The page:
Bellamy and his comrades used the Whydah, among other ships, to attack vessels up and down the American coast, amassing am utter fortune in loot. Unfortunately for Bellamy and his crew, a storm (combined with a captured merchant captain’s cunning) led to the sinking of the Whydah and the drowning of most of her crew before they had time to spend any of their ill-gotten gains. A fortune thus sank beneath the waves. The Whydah was not seen again until 1984 when treasure hunters found her and began to retrieve her contents, though millions in gold thought to have been aboard the Whydah when she sank remain undiscovered.

Mr. Sandler tells both the historical and the modern portions of the Whydah's story with verve. And his book is, as I’ve said, an entertaining read. But I found myself wishing he would have presented more details about the golden age of piracy than he did, writing a book that was not quite so slim and quick a read. And I wish he’d have given the details he did give as part of his text, or even as footnotes or appendices, rather than as multi-page sections that oddly interrupted his main story, completely throwing off his main narrative.

Still, the book is fun and informative and I recommend it. ( )
  tnilsson | Apr 19, 2017 |
This review was written for LibraryThing Early Reviewers.
A well-researched and lively history of the pirate ship WHYDAH, from its beginnings as a slave ship, to its reign as one of the most feared pirate ships, to its eventual fate as the first pirate shipwreck unearthed. The book also chronicles the life and career of its captain, Sam Bellamy. The author describes in vivid detail the life of a pirate, dispelling many of the romantic myths, but explaining the factors that led poor people facing indentured servitude or horrible conditions in a navy to welcome the chance to be master of their own fates as pirates; the relative democratic structures aboard a pirate ship; and the hard and sometimes violent lives.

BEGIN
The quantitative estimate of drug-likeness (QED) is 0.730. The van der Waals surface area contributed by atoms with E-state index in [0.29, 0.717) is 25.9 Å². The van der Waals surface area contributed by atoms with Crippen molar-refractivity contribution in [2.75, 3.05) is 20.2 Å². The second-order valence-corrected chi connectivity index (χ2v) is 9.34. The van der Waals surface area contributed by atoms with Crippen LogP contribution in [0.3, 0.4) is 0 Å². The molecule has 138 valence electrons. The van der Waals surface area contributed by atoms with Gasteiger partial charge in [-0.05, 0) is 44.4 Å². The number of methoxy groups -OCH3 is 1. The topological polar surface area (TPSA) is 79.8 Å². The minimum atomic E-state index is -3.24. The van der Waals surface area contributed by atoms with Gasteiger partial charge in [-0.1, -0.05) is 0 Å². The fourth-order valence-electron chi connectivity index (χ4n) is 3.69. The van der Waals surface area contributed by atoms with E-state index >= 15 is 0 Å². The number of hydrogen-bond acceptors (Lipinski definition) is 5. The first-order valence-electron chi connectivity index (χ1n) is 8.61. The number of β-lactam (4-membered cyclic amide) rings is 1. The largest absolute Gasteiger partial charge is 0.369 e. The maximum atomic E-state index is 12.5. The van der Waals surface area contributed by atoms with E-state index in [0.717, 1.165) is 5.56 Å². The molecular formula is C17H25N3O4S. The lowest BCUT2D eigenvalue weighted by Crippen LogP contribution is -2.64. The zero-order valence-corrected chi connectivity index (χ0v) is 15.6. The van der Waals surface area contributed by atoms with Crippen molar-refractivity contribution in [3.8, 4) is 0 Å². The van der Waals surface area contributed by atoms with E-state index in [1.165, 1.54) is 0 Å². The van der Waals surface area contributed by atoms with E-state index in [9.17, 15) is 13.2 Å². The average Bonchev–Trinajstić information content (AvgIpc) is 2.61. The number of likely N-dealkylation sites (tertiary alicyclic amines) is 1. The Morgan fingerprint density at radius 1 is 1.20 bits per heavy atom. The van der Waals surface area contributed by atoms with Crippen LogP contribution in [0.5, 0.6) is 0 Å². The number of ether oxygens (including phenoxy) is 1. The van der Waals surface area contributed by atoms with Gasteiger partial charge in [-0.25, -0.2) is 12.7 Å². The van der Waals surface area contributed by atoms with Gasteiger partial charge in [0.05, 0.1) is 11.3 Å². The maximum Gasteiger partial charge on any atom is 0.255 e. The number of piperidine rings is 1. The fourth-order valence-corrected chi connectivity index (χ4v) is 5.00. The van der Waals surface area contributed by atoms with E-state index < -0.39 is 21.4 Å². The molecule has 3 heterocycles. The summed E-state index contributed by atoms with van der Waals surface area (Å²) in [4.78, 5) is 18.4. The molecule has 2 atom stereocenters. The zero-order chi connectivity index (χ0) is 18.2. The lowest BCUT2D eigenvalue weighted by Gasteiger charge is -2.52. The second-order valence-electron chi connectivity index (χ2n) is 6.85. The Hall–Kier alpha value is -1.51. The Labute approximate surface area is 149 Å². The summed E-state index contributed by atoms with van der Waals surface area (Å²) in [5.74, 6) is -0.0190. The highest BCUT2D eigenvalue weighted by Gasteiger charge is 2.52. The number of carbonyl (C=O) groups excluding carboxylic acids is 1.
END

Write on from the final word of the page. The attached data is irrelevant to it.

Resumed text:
The second part of the book deals with the efforts to locate the sunken remnants of the Whydah, based on oral histories of its shipwreck off the Cape Cod coast, and using modern technologies. The book is interspersed with small excerpts of information about topics such as slavery, the mechanics of a pirate attack, etc.

I highly recommend this to anyone with an interest in learning more about the real story behind pirates. ( )
  sylliu | Apr 10, 2017 |
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Amazon.com Product Description (ISBN 0763680338, Hardcover)

The exciting true story of the captaincy, wreck, and discovery of the Whydah — the only pirate ship ever found — and the incredible mysteries it revealed.

The 1650s to the 1730s marked the golden age of piracy, when fearsome pirates like Blackbeard ruled the waves, seeking not only treasure but also large and fast ships to carry it. The Whydah was just such a ship, built to ply the Triangular Trade route, which it did until one of the greediest pirates of all, Black Sam Bellamy, commandeered it. Filling the ship to capacity with treasure, Bellamy hoped to retire with his bounty — but in 1717 the ship sank in a storm off Cape Cod. For more than two hundred years, the wreck of the Whydah (and the riches that went down with it) eluded treasure seekers, until the ship was finally found in 1984 by marine archaeologists. The artifacts brought up from the ocean floor are priceless, both in value and in the picture they reveal of life in that much-mythologized era, changing much of what we know about pirates.

(retrieved from Amazon Fri, 13 Jan 2017 13:49:58 -0500)